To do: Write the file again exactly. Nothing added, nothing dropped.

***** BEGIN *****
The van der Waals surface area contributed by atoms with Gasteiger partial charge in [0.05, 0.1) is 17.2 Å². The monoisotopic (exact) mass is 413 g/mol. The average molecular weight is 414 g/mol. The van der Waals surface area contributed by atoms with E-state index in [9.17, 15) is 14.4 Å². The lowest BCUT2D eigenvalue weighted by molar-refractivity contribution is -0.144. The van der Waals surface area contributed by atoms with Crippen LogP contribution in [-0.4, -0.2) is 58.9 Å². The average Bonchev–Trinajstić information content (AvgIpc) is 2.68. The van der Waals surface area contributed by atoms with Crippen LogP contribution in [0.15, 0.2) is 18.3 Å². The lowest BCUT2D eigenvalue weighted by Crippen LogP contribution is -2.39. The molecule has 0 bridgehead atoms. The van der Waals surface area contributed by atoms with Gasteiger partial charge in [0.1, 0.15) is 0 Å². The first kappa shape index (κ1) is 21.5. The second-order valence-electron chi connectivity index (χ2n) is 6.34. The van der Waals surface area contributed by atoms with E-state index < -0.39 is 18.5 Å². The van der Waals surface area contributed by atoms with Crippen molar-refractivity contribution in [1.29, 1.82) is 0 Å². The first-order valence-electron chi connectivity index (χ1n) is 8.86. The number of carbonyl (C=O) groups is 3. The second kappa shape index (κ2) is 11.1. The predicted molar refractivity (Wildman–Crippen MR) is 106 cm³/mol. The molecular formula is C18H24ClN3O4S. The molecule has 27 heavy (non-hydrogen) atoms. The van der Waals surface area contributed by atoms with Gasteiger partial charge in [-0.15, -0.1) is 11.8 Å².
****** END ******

The van der Waals surface area contributed by atoms with Gasteiger partial charge in [0.05, 0.1) is 17.2 Å². The monoisotopic (exact) mass is 413 g/mol. The average molecular weight is 414 g/mol. The van der Waals surface area contributed by atoms with E-state index in [9.17, 15) is 14.4 Å². The lowest BCUT2D eigenvalue weighted by molar-refractivity contribution is -0.144. The van der Waals surface area contributed by atoms with Crippen LogP contribution in [-0.4, -0.2) is 58.9 Å². The average Bonchev–Trinajstić information content (AvgIpc) is 2.68. The van der Waals surface area contributed by atoms with Crippen LogP contribution in [0.15, 0.2) is 18.3 Å². The lowest BCUT2D eigenvalue weighted by Crippen LogP contribution is -2.39. The molecule has 0 bridgehead atoms. The van der Waals surface area contributed by atoms with Gasteiger partial charge in [0.1, 0.15) is 0 Å². The first kappa shape index (κ1) is 21.5. The second-order valence-electron chi connectivity index (χ2n) is 6.34. The van der Waals surface area contributed by atoms with E-state index < -0.39 is 18.5 Å². The van der Waals surface area contributed by atoms with Crippen molar-refractivity contribution in [1.29, 1.82) is 0 Å². The first-order valence-electron chi connectivity index (χ1n) is 8.86. The number of carbonyl (C=O) groups is 3. The second kappa shape index (κ2) is 11.1. The predicted molar refractivity (Wildman–Crippen MR) is 106 cm³/mol. The molecular formula is C18H24ClN3O4S. The molecule has 27 heavy (non-hydrogen) atoms. The van der Waals surface area contributed by atoms with Gasteiger partial charge in [-0.15, -0.1) is 11.8 Å².